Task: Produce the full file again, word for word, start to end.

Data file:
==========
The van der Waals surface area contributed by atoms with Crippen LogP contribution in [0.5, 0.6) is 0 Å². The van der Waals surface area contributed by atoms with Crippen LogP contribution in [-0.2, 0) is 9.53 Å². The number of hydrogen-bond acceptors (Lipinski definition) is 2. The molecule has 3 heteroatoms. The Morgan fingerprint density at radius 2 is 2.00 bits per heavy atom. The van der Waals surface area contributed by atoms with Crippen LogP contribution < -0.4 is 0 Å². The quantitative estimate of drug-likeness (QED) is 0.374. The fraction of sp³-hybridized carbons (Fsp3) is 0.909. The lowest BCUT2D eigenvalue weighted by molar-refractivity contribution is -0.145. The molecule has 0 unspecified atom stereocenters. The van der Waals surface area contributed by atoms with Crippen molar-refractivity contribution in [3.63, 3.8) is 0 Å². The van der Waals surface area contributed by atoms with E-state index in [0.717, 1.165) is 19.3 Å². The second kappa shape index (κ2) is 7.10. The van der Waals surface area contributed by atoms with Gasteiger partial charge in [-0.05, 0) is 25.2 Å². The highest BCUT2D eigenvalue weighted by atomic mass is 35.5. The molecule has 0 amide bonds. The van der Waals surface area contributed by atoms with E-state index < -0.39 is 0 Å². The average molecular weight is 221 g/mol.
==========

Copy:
The van der Waals surface area contributed by atoms with Crippen LogP contribution in [0.5, 0.6) is 0 Å². The van der Waals surface area contributed by atoms with Crippen LogP contribution in [-0.2, 0) is 9.53 Å². The number of hydrogen-bond acceptors (Lipinski definition) is 2. The molecule has 3 heteroatoms. The Morgan fingerprint density at radius 2 is 2.00 bits per heavy atom. The van der Waals surface area contributed by atoms with Crippen LogP contribution < -0.4 is 0 Å². The quantitative estimate of drug-likeness (QED) is 0.374. The fraction of sp³-hybridized carbons (Fsp3) is 0.909. The lowest BCUT2D eigenvalue weighted by molar-refractivity contribution is -0.145. The molecule has 0 unspecified atom stereocenters. The van der Waals surface area contributed by atoms with Crippen molar-refractivity contribution in [3.63, 3.8) is 0 Å². The van der Waals surface area contributed by atoms with E-state index in [0.717, 1.165) is 19.3 Å². The second kappa shape index (κ2) is 7.10. The van der Waals surface area contributed by atoms with Gasteiger partial charge in [-0.05, 0) is 25.2 Å². The highest BCUT2D eigenvalue weighted by atomic mass is 35.5. The molecule has 0 amide bonds. The van der Waals surface area contributed by atoms with E-state index < -0.39 is 0 Å². The average molecular weight is 221 g/mol.